• to establish conditions under which justice and respect for the obligations arising from treaties and other sources of international law can be maintained, and
  • to promote social progress and better standards of life in larger freedom,

It does but it applies to conflict between states not internal conflicts. The UN has never had much of a part to play in internal conflicts, quite deliberately, since this was the trigger for World War One.

There is a vague obligation to prevent genocide (not defined clearly) and an obligation to help refugees (not all countries signed up to this) and then an undertaking to try to alleviate the effects of war (Peace Monitors etc). At no point is there any right to intervene in the internal affairs of other states, in fact, it is prohibited unless specifically authorised by the UN.

Share this post


Link to post
Share on other sites

As I understand it, a lot of Christians were either driven or fled into the Darfur desert because that's where the UN paid for refugee camps which the African Union was supposed to police and protect.

Who would flee to Darfur? Why would Sudanese forces drive anyone to an area whose status is already contested?

Even if anyone had, why would they stay there rather than return to the independent state of South Sudan?

Share this post


Link to post
Share on other sites

Who will save us from militant Islam terrorists?

Share this post


Link to post
Share on other sites

Who would flee to Darfur? Why would Sudanese forces drive anyone to an area whose status is already contested?

Even if anyone had, why would they stay there rather than return to the independent state of South Sudan?

I'm guessing that Nuba Christians were driven there. I just remember seeing a harrowing newspaper article about a widowed Christian woman and her associates in of the camps. At that time, there was no South Sudan.

http://www.sudantribune.com/spip.php?article45244

Share this post


Link to post
Share on other sites

I'm guessing that Nuba Christians were driven there. I just remember seeing a harrowing newspaper article about a widowed Christian woman and her associates in of the camps. At that time, there was no South Sudan.

http://www.sudantrib...hp?article45244

The Nuba are mostly Muslim.

Share this post


Link to post
Share on other sites

I merely ask the question on the basis that there seems to be growing instability in the region and that if no one does anything, then nothing will be done. If you are happy with that, then fine.

And I merely ask the question as to what sort of strength they need to show. If it is military force you are thinking of, where will that come from? If it is some other sort of strength what do you have in mind, and how will the UN - an organisation made up of member states - deliver it?

Share this post


Link to post
Share on other sites

The Nuba are mostly Muslim.

From Wikipedia:

The majority of the Nuba living in the east, west and northern parts of the mountains are Muslims, while those living to the south are either Christians or practice traditional animistic religions.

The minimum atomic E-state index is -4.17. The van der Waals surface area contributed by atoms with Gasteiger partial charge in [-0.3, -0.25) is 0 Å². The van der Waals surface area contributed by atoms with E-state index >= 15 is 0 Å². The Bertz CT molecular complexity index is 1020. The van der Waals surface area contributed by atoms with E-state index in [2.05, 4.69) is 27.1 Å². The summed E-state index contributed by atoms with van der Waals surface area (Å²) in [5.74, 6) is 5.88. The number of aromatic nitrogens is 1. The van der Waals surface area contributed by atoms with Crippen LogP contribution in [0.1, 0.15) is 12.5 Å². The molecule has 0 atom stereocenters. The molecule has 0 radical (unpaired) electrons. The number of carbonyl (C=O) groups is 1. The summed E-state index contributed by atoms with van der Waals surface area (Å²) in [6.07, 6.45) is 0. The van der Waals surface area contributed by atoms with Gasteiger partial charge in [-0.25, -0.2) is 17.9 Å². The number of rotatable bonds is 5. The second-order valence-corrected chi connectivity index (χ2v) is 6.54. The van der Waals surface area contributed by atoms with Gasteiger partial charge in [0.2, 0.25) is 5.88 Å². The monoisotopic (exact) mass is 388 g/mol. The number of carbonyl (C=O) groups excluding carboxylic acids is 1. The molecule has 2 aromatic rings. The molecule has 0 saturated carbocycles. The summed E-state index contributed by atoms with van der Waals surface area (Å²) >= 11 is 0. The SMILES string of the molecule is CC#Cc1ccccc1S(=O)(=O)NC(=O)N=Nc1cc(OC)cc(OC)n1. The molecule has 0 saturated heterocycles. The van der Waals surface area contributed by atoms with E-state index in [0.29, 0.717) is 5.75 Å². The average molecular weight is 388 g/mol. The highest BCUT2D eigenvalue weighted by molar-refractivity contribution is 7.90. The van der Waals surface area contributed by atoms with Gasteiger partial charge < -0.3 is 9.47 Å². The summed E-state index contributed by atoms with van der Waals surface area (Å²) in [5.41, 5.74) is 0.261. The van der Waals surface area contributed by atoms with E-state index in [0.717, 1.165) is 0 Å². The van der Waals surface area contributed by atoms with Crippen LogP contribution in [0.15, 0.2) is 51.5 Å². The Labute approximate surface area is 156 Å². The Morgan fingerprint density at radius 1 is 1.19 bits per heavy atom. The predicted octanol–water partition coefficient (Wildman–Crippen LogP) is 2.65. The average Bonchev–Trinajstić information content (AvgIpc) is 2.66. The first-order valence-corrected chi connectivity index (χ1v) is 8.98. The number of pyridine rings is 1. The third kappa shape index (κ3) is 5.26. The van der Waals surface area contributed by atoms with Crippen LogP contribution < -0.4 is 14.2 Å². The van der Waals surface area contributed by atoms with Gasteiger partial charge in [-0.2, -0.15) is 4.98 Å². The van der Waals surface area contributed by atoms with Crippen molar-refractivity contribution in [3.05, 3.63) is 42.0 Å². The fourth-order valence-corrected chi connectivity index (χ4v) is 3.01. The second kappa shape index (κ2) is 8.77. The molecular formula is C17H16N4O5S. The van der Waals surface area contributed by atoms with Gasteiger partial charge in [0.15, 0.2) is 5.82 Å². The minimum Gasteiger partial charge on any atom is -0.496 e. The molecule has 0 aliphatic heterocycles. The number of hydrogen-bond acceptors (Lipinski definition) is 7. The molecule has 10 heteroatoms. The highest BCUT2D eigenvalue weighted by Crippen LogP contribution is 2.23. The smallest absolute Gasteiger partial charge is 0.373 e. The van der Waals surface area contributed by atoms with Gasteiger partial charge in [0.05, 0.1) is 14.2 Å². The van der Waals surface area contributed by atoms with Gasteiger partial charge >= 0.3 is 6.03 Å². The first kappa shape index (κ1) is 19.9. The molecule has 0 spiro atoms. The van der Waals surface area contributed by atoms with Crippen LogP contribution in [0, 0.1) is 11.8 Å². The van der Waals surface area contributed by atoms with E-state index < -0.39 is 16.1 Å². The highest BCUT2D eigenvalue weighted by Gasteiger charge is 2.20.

Share this post


Link to post
Share on other sites

I've not said otherwise; just that the Sudanese victimised Christians and the African Union did little to stop it.

Share this post


Link to post
Share on other sites

And I merely ask the question as to what sort of strength they need to show. If it is military force you are thinking of, where will that come from? If it is some other sort of strength what do you have in mind, and how will the UN - an organisation made up of member states - deliver it?

to be honest, I have no idea. That's why I raised the question.

Share this post


Link to post
Share on other sites

Who would flee to Darfur? Why would Sudanese forces drive anyone to an area whose status is already contested?

Even if anyone had, why would they stay there rather than return to the independent state of South Sudan?

Not saying it has happened in Sudan, or anywhere really, but it has been alleged (largely by Greek Cypriots, I think) that Turkey shipped a load of its people to Cyprus in order to shift the demographics so that any future settlement would be skewed in their favour. It was also alleged that these 'forced migrants' were largely unwanted in Turkey anyway. So that could be a possible reason to drive some people to a disputed area. It would mean that, if a settlement is ever reached, there would be a large Sudanese population there and Darfur would be ceded to Sudan rather than, say, South Sudan or Chad.

Share this post


Link to post
Share on other sites

Yes, I know that but the obvious point is that black South Sudanese Christians would make Darfur less pro-Sudan not more. It makes sense to ship your people into contested areas but makes none to force the people you are fighting there.

Share this post


Link to post
Share on other sites

In terms of Mali, apparently the UK is about to show its strength there ...

Share this post


Link to post
Share on other sites

Mali, apparently, was one of the 22 countries in which British forces had not previously been active.

Oh dear.

Share this post


Link to post
Share on other sites

  • Recently Browsing   0 members

    No registered users viewing this page.



Rugby League World - June 2017

League Express - Mon 17th July 2017